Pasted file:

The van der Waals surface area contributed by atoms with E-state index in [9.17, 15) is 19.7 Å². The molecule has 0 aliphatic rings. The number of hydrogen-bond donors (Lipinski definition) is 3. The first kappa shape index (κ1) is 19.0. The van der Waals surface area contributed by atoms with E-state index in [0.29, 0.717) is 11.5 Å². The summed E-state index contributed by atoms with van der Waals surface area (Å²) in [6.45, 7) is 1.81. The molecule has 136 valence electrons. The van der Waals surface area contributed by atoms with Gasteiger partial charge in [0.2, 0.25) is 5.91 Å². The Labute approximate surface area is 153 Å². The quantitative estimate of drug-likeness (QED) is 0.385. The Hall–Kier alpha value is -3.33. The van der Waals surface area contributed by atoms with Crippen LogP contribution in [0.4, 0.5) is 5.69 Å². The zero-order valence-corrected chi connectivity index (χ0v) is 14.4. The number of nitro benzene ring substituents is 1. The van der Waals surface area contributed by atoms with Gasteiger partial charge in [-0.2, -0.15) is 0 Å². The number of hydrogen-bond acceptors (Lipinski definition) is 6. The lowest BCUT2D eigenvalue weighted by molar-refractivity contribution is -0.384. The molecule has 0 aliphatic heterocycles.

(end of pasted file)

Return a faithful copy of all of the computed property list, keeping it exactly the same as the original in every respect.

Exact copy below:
The van der Waals surface area contributed by atoms with E-state index in [9.17, 15) is 19.7 Å². The molecule has 0 aliphatic rings. The number of hydrogen-bond donors (Lipinski definition) is 3. The first kappa shape index (κ1) is 19.0. The van der Waals surface area contributed by atoms with E-state index in [0.29, 0.717) is 11.5 Å². The summed E-state index contributed by atoms with van der Waals surface area (Å²) in [6.45, 7) is 1.81. The molecule has 136 valence electrons. The van der Waals surface area contributed by atoms with Gasteiger partial charge in [0.2, 0.25) is 5.91 Å². The Labute approximate surface area is 153 Å². The quantitative estimate of drug-likeness (QED) is 0.385. The Hall–Kier alpha value is -3.33. The van der Waals surface area contributed by atoms with Crippen LogP contribution in [0.4, 0.5) is 5.69 Å². The zero-order valence-corrected chi connectivity index (χ0v) is 14.4. The number of nitro benzene ring substituents is 1. The van der Waals surface area contributed by atoms with Gasteiger partial charge in [-0.2, -0.15) is 0 Å². The number of hydrogen-bond acceptors (Lipinski definition) is 6. The lowest BCUT2D eigenvalue weighted by molar-refractivity contribution is -0.384. The molecule has 0 aliphatic heterocycles.